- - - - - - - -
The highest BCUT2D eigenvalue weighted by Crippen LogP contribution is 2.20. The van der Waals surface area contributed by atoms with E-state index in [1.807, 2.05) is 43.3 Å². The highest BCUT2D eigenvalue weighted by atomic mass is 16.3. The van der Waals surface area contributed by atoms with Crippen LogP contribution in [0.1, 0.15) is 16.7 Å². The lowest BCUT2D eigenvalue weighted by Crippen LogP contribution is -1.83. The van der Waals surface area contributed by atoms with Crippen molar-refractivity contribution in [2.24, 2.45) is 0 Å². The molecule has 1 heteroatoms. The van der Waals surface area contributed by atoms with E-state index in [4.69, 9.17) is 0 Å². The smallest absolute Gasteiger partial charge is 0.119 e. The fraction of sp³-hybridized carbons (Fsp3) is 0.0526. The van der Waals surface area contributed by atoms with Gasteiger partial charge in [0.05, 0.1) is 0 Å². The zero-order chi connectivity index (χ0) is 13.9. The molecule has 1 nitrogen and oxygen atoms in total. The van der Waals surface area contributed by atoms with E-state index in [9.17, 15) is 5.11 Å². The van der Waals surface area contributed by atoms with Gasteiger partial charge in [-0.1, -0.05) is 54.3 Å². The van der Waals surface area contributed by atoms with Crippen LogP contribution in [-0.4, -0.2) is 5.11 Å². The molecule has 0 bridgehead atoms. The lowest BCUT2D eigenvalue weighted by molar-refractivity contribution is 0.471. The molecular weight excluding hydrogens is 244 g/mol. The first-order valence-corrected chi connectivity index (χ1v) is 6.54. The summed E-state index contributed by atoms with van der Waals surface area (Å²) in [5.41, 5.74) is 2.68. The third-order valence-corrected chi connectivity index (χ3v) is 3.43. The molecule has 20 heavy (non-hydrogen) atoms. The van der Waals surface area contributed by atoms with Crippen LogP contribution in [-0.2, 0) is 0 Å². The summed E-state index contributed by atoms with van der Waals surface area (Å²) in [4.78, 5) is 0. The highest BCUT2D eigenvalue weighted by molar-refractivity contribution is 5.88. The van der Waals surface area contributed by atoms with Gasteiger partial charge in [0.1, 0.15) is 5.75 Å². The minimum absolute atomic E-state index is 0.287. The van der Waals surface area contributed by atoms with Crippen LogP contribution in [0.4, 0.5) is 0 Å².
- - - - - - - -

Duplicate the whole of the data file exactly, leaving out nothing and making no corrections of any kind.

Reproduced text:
The highest BCUT2D eigenvalue weighted by Crippen LogP contribution is 2.20. The van der Waals surface area contributed by atoms with E-state index in [1.807, 2.05) is 43.3 Å². The highest BCUT2D eigenvalue weighted by atomic mass is 16.3. The van der Waals surface area contributed by atoms with Crippen LogP contribution in [0.1, 0.15) is 16.7 Å². The lowest BCUT2D eigenvalue weighted by Crippen LogP contribution is -1.83. The van der Waals surface area contributed by atoms with Crippen molar-refractivity contribution in [2.24, 2.45) is 0 Å². The molecule has 1 heteroatoms. The van der Waals surface area contributed by atoms with E-state index in [4.69, 9.17) is 0 Å². The smallest absolute Gasteiger partial charge is 0.119 e. The fraction of sp³-hybridized carbons (Fsp3) is 0.0526. The van der Waals surface area contributed by atoms with Gasteiger partial charge in [0.05, 0.1) is 0 Å². The zero-order chi connectivity index (χ0) is 13.9. The molecule has 1 nitrogen and oxygen atoms in total. The van der Waals surface area contributed by atoms with E-state index in [9.17, 15) is 5.11 Å². The van der Waals surface area contributed by atoms with Gasteiger partial charge in [-0.1, -0.05) is 54.3 Å². The van der Waals surface area contributed by atoms with Crippen LogP contribution in [-0.4, -0.2) is 5.11 Å². The molecule has 0 bridgehead atoms. The lowest BCUT2D eigenvalue weighted by molar-refractivity contribution is 0.471. The molecular weight excluding hydrogens is 244 g/mol. The first-order valence-corrected chi connectivity index (χ1v) is 6.54. The summed E-state index contributed by atoms with van der Waals surface area (Å²) in [5.41, 5.74) is 2.68. The third-order valence-corrected chi connectivity index (χ3v) is 3.43. The molecule has 20 heavy (non-hydrogen) atoms. The van der Waals surface area contributed by atoms with Crippen LogP contribution in [-0.2, 0) is 0 Å². The summed E-state index contributed by atoms with van der Waals surface area (Å²) in [4.78, 5) is 0. The highest BCUT2D eigenvalue weighted by molar-refractivity contribution is 5.88. The van der Waals surface area contributed by atoms with Gasteiger partial charge in [0.1, 0.15) is 5.75 Å². The minimum absolute atomic E-state index is 0.287. The van der Waals surface area contributed by atoms with Crippen LogP contribution in [0.4, 0.5) is 0 Å².